- To make crunches fun! Have them lay on their back over a Swiss ball, grab a bean bag and use core strength to sit up so they can throw them in a bucket!

- Throw them while doing tall kneel/half kneel on a swing!

- Bear walk and use foot or hand to knock them off top of cones!

- Place them under a yoga mat at all different spots to make uneven terrain!

DISCLAIMER: "The San Diego Pediatric PT" claims no credit for any images posted on this site unless otherwise noted. Images on this blog are copyright to its respectful owners. If there is an image appearing on this blog that belongs to you and do not wish for it appear on this site, please contact me via e-mail at veronicaglendpt@gmail.com with a link to said image and it will be promptly removed.

Friday, October 21, 2016

Fun Activities with Hula Hoops!

Growing up dancing Hula and Tahitian, no toy was more fun to show off to my friends than the hula hoop! Here are other ways that the therapists in the Pediatric Physical Therapists group use a hula hoop to work on strength, balance, and reaching those gross motor milestones!
  • Jump in/out to work on jumping forward and over obstacles - easy clean up hop scotch! 
              
  • Hold them vertically and have kids step in and out - great way to work on single leg balance and body awareness!
  • Jump Rope with the Hula Hoop! - talk about coordination!
  • Have them catch the hoop - have the kiddo stand beside you, roll it down a long hall to see if they can catch up to it and stop it. You can also play "catch" by rolling it back and forth between you and the kiddo! 
  • Roll the hula hoop while they try to jump/crawl through on the run - great for projected action sequences for higher level kiddos! 
  • For kids learning to walk, have them hold onto an end while you hold onto other end. You can also use this to practice walking backwards too!
  • Use it as a target for throwing bean bags!
  • Crab walk across a pathway of vertical hoops without touching their feet or hands on them - added challenge to the basic crab walk!
  • Use a hula hoop as a place marker - good for teaching ball skills! Have them stand inside the hula hoop so they don't walk closer to the target!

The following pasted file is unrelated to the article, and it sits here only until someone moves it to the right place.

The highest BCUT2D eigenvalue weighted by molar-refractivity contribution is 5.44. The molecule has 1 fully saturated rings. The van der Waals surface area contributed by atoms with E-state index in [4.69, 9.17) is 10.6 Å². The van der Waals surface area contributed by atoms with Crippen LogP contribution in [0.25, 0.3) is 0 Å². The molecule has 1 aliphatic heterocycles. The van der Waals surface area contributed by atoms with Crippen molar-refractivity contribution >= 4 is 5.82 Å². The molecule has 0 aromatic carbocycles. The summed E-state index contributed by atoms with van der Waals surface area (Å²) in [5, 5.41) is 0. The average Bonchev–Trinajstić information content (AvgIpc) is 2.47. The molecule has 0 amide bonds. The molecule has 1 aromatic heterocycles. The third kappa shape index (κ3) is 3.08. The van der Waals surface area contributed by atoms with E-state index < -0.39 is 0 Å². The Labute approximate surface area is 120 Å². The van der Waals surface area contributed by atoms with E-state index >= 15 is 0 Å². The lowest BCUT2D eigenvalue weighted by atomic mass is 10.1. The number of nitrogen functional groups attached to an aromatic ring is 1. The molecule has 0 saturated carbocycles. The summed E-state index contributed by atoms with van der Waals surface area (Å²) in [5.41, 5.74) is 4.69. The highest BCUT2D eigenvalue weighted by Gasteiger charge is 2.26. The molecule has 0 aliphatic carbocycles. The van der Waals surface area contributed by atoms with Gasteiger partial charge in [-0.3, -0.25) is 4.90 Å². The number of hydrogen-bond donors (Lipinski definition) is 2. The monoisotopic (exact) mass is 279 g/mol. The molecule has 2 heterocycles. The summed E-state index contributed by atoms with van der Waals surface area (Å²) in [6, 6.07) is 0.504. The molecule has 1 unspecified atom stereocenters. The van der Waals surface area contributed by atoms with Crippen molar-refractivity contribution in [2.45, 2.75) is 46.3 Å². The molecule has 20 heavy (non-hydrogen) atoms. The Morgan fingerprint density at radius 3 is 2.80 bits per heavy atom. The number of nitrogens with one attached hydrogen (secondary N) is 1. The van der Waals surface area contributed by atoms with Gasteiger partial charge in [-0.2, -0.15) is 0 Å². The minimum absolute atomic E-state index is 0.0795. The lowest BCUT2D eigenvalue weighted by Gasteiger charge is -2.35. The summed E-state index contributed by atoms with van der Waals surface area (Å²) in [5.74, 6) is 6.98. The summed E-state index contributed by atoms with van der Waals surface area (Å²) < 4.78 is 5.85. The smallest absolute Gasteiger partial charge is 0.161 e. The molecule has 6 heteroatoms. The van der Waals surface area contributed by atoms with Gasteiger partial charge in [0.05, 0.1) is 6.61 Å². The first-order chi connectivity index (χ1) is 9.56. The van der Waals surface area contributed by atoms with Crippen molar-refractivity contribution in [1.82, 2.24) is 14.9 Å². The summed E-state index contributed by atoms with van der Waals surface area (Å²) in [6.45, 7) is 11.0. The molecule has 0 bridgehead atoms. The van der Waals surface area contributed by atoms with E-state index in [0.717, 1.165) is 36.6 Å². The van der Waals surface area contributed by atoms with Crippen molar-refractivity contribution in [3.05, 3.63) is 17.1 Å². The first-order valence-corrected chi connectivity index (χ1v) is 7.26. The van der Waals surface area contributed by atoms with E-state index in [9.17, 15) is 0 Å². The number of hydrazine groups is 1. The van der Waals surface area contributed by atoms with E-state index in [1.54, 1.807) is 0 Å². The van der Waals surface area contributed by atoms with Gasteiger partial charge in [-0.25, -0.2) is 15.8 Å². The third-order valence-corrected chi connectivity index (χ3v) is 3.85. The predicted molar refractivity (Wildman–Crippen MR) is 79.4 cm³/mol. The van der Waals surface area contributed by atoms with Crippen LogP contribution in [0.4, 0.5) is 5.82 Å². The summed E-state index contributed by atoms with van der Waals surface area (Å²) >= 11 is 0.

• Place at the bottom of the stairs as a "puddle" to jump into
  • Have them pull you on scooterboard while you both hold onto the hula hoop - or vice versa!
  • Hold on to hoop while kneeling on airex pad or rocker board to play "tug of war!
  • Use one in the center and ones all around like a flower and have them jump forward and sideways in a flower pattern coming back to center each time!
  • If you have other kiddos around, make a large circle with all of them holding onto the hula hoop and if when you say freeze they have to stand on 1 foot
  • Use both hands to pick them up and to to put over large cones to work on bilateral coordination
  • Step in/out to work on single leg balance and safety awareness!
  • Remember the game Skip-It? Use the hula hoop spinning it around 1 ankle while hopping over it with the other!
  • Use them in an obstacle courses - either place them at a certain distance to jump into, or hop or stand on one foot in them!
Comment on this post if you have any other creative activities!

DISCLAIMER: "The San Diego Pediatric PT" claims no credit for any images posted on this site unless otherwise noted. Images on this blog are copyright to its respectful owners. If there is an image appearing on this blog that belongs to you and do not wish for it appear on this site, please contact me via e-mail at veronicaglendpt@gmail.com with a link to said image and it will be promptly removed.

Monday, October 17, 2016

Fun Activities with a Yoga Mat!

Yoga mats are a great tool to use not just for yoga, but for therapeutic activities as well! Here is the list compiled by the Pediatrics Physical Therapy Facebook group of fun activities you can do using yoga mats!

  • Easy DIY traveling hopscotch - great for jumping practice!



  • Hamstring Stretch - roll part of the yoga mat to help those kiddos who have trouble getting a full hamstring stretch!



  • Use a mat to work on maintaining a straight path for target practice! 



  • Balance practice - an easy clean up balance beam, great for practicing tandem stance on a rolled up mat! 



  • Use a rolled up yoga mat placed horizontally tapped down with painters tape for stepping on top and down or over! 



  • Rolled up yoga mat with heels on ground and toes on mat - great for our toe walkers who need a passive calf stretch in standing!



  • Roll or scrunch up a mat to use to support babies into quadruped!